Living in interesting times

Living in interesting times

Gates/Arrow Distributing chief executive officer Larry Kem is, to paraphrase the Chinese curse, living in interesting times. Around him swirls the fast-paced, acquisition-heavy, "we're-bigger-than-they-are" world of computer and network distribution. Part of Kem's charge is to grow and acquire and in so doing make Gates/Arrow a leader in the enterprise-systems market. Recent evidence of this strategy is the firm's acquisition late last year of Support Net, one of IBM's premier distributors. IDG's Dave Brambert caught up with Kem to talk about how Support Net plays into Gates/Arrow business, what challenges and potential wins exist for the distributor, and how Gates/Arrow will work with its channel partnersIDG: This year has represented big change in the distribution world. Gates/Arrow is a major US distributor, but at the same time it's a distributor interested in comparatively few SKUs and high-end products. Can you strive for volume and highly technical distribution?

Kem: We emphasise the high-end systems because we believe that's an area that hasn't been staked out completely by anybody. We can gain market share with the high-end offerings. We can use the low-end to service our high-end customers. Every time you sell a server, you'll need some other things such as networking, storage, and so forth. It's not a de-emphasis of the network and desktop side but rather that we emphasise the high-end.

Are your VAR customers going through similar changes, hanging their hats on high-end products? What's in store for them?

They have to come back to, if not a glass house, at least a hierarchical model of integration, because their customers are maturing in how they implement and manage networks. They must focus on services and management.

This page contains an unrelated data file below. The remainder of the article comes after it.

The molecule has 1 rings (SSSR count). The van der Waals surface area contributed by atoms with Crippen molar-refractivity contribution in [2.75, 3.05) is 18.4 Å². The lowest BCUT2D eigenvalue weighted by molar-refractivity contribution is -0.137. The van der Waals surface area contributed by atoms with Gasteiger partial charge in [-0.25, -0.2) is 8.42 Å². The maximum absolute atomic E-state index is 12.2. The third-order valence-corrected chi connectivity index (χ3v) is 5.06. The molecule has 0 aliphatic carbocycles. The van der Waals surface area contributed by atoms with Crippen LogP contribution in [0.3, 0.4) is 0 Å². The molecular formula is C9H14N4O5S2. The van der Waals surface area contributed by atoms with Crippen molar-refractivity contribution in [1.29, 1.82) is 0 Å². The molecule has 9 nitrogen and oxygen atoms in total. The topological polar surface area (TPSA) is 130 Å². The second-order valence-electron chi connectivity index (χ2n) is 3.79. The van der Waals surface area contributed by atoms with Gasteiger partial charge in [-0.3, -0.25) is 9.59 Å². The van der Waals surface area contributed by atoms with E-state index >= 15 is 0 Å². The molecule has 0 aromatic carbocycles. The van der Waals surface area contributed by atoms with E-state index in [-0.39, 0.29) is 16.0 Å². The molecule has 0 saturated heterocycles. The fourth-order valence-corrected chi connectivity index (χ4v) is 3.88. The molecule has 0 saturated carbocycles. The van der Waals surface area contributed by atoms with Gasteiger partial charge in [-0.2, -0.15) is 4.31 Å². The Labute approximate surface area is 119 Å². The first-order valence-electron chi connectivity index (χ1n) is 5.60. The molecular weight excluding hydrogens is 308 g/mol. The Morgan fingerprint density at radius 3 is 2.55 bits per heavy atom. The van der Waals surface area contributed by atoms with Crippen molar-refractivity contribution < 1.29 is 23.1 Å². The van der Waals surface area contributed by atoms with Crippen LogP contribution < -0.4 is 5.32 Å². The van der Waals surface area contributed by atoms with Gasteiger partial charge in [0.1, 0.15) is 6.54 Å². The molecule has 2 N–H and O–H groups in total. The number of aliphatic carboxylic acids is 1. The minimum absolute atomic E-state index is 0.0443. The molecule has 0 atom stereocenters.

Is Gates/Arrow equipped to resell services, considering it represents such a huge opportunity to integrators?

The commercial-systems group of Arrow Electronics spent some time trying to figure that out. We looked at this question and decided that we're not set up to deliver services like personnel management, training, or other related activities. Putting our customers face-to-face with that service is something we can do. We can do it to a limited extent with service contracts.

You mentioned Gates/Arrow's parent company, Arrow Electronics. How will you leverage Arrow's expertise to help you as a systems distributor? Are there ramifications for channel assembly?

First and foremost, Arrow's cash flow is in the hundreds of millions of dollars. We have money to invest, and are looking for companies that are like Support Net - big companies in their niche but lacking the finances to support their own growth. Support Net was growing at the rate of 100 per cent or so a year, and to do that you must have 100 per cent return on equity after taxes. That's tough to accomplish. But we made the investment to make it happen.

Second, we're very good with Arrow logistically. We understand warehousing, we have good warehouse design people, and in the US we have a great setup for warehousing and logistics. We're making companions between the components business and the computer business. We're doing the same thing in 10 places in Europe.